Cybersecurity and segregation of duties

Cybersecurity has moved to the top of the CISO priority list and not just because of the astronomical cost of cyber insurance. According to Gartner, organizations will collectively spend $188.3 billion on information security and risk management products and services in 2023. And one Gartner reports that 61% of CIOs are increasing their investments in cybersecurity. But what if there was a cybersecurity solution that required little investment and was relatively easy to implement? Luckily, there is one, and it’s a solution that can be stolen straight from the CFO’s handbook: segregation of duties.

What is separation of duties?

Separation of Duties (SoD) is a internal control created to prevent fraud and mitigate risk. SoD ensures that at least two people are responsible for performing a business process. SoD breaks down processes into multiple tasks to ensure that ultimate control of a business process is never in the hands of a single individual. SoD achieves this by dividing a transaction or other non-financial process into two or more stages or by requiring another party’s approval before completion. But segregation of duties can also help prevent and mitigate the risk of cybercrime.

5 Ways to Strengthen Your Cyber ​​Defenses with Separation of Duties

1. Mitigate insider threats

An insider is anyone with authorized access or knowledge of an organization’s resources: employees, consultants, third parties or contractors.

Detection insider attacks has become more complex as companies migrate to the cloud. With the adoption of the cloud and the abundance of supported applications, IT ecosystems are becoming increasingly complex and disconnected. Cyber ​​Security Insiders reported that more than half of security professionals are expected to do more with less and may lack adequate training. The combination of these factors is the main culprit, allowing individuals to compromise your systems, knowingly or unknowingly.

Insider threats can come from negligence or from malicious insiders who aim to intentionally cause harm. IT and cyber departments are particularly vulnerable to insider attacks because they are more likely to know about vulnerabilities in the organization’s systems and security. But regardless of the threat, organizations can take steps to be proactive and reduce the danger by implementing SoD policies.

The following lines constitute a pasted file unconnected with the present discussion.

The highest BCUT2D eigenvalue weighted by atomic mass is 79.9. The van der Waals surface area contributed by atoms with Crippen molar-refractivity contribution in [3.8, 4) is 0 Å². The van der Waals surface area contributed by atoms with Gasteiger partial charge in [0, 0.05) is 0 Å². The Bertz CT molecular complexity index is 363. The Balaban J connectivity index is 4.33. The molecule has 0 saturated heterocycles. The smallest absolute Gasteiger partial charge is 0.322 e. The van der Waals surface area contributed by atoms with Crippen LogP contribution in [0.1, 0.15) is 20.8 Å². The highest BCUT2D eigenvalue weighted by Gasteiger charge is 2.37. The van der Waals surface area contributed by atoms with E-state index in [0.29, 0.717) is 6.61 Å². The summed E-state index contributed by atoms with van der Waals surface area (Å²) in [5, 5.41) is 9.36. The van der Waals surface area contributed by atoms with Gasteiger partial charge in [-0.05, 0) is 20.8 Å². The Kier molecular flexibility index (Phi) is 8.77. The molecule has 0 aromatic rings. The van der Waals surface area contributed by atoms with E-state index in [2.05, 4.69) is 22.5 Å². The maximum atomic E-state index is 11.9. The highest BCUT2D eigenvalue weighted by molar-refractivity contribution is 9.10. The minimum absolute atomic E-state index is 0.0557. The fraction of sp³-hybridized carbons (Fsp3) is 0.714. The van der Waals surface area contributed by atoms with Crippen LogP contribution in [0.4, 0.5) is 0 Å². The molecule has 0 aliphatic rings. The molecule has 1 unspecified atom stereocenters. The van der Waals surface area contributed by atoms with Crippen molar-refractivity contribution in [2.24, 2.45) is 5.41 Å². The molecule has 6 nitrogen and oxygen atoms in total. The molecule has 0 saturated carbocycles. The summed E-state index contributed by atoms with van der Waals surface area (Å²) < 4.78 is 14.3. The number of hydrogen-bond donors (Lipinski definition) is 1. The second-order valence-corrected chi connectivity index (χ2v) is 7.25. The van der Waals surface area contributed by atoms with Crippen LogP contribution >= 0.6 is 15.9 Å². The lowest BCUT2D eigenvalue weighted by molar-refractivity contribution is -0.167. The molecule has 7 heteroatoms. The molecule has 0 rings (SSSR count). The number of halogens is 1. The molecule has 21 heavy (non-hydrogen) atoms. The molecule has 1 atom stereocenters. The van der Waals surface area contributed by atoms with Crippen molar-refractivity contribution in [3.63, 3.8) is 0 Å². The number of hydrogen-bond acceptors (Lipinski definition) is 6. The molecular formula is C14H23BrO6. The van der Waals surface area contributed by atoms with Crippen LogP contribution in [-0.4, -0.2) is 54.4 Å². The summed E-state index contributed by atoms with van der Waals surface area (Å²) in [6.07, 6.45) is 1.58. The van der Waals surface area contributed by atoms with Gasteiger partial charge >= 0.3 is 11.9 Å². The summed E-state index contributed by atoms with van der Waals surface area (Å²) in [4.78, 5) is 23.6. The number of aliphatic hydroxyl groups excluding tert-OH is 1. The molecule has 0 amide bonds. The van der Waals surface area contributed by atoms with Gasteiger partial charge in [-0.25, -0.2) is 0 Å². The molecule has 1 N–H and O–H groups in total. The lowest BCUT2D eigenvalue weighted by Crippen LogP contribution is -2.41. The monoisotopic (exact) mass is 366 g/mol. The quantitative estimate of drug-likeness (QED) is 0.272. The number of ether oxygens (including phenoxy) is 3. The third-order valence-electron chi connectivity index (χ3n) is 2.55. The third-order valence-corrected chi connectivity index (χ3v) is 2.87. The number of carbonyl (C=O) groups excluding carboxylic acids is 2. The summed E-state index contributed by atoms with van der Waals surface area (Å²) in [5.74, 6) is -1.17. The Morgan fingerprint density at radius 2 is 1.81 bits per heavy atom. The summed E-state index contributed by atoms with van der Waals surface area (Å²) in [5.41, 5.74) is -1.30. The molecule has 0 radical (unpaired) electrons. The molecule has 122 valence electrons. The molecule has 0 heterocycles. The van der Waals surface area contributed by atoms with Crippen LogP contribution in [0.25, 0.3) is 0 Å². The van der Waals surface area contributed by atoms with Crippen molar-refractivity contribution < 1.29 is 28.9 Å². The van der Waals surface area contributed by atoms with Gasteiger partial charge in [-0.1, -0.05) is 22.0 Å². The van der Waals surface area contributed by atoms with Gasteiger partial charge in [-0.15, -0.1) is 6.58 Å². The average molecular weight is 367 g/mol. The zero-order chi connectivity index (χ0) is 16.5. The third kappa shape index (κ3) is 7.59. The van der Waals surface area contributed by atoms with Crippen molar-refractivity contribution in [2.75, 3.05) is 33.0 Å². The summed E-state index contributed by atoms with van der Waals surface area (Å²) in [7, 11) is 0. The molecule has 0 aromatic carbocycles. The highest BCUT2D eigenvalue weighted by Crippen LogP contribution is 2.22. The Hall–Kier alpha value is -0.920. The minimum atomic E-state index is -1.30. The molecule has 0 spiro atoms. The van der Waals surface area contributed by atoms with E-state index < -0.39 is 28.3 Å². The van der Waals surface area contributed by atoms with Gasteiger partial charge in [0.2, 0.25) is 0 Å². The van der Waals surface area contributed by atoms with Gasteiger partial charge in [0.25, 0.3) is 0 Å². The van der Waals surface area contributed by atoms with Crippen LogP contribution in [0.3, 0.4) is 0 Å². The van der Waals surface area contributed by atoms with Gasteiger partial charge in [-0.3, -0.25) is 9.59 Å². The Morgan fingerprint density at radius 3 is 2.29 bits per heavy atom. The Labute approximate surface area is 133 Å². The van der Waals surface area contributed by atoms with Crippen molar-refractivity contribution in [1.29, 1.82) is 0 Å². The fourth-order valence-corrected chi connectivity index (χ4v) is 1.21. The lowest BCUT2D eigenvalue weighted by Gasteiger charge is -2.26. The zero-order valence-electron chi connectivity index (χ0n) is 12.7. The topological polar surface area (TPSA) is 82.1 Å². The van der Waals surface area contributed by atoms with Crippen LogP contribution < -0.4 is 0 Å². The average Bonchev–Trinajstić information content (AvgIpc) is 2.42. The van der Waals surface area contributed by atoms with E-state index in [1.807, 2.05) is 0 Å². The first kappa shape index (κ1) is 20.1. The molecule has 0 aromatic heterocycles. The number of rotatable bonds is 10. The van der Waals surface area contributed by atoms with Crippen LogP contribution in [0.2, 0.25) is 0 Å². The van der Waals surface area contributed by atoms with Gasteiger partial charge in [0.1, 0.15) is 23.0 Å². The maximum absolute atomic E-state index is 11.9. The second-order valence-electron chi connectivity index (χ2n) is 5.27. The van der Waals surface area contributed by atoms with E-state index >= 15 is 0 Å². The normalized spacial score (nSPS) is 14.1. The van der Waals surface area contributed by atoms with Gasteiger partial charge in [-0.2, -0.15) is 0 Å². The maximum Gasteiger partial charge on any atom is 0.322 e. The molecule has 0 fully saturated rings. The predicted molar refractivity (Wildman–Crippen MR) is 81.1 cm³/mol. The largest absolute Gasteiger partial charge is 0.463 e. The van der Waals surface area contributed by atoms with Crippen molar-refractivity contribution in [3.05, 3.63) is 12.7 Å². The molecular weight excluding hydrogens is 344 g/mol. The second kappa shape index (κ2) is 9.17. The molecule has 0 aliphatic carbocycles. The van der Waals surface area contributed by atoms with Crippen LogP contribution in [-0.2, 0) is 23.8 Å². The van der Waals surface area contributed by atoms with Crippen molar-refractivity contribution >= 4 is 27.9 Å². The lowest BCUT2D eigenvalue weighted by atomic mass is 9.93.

Implementing effective SoD policies can limit insider threats, leading to data breaches and cyberattacks, as collaboration with another employee is required. Separating processes into tasks reduces the risk of unintentional errors and protects against insiders whose goal is to cause damage.

2. Control privileged access

The most notable and damaging data breaches have one thing in common: poorly secured privileged user accounts. Privileged accounts are the preferred means for cybercriminals to steal sensitive data, plant malware, deploy ransomware, or perform other acts against the organization. Malicious actors exploit the increased permissions of these accounts to access the network and infiltrate systems and data.

SoD policies for privileged accounts and access management strengthen privileged account security, permissions, data encryption, and direct integrations with the security platform. Privileged account management should be integrated with identity access management processes, such as provisioning, deprovisioning, access risk mitigation, and segregation of duties. Implementing an automated lifecycle process for privileged account access is essential to avoid entitlement drift and privileged access proliferation.

3. Security in case of misconfiguration

Security misconfigurations occur when security settings are not properly defined or maintained or are implemented with errors. The ability to avoid misconfigurations and to detect and correct them quickly if they occur is critical to an organization’s security. Misconfigurations can impact applications, clouds, or networks and are a significant cause of data breaches.

Configuration errors were responsible for almost a third data breaches in 2021 and according to Gartner, are expected to cause 99% of all firewall breaches until 2023.

How segregation of duties can help in this case: The same person assigned to DevOps does not have to create, configure and manage an environment.

Continuous monitoring of application configuration helps organizations eliminate surprises. No organization wants to be surprised by a misconfiguration or configuration change that can lead to security incidents. A solution like MonitorPaaS with built-in segregation of duties policies adds an additional layer of assurance that provides robust security controls, implements best practices into your security program, and strategically advances prevention and remediation by addressing the root causes of vulnerabilities identified and hazardous functions in a system.

For example: separate the most dangerous functions of a system. Every change in the revision history is accepted by two trusted people before submission.

4. Automated Policy Management

Automation can speed up analysis and response to security and cyber incidents. By automating policy management you can reduce the chance of an attack succeeding and enable faster prevention of internal and external threats.

5. Security Data Lake

By collecting insider threat and security data in a data lake, organizations can act effectively against real-time threats and make better informed decisions. By centralizing identity access data on-premises and in the cloud, environments and organizations can perform advanced analytics to detect and respond to sophisticated attackers.


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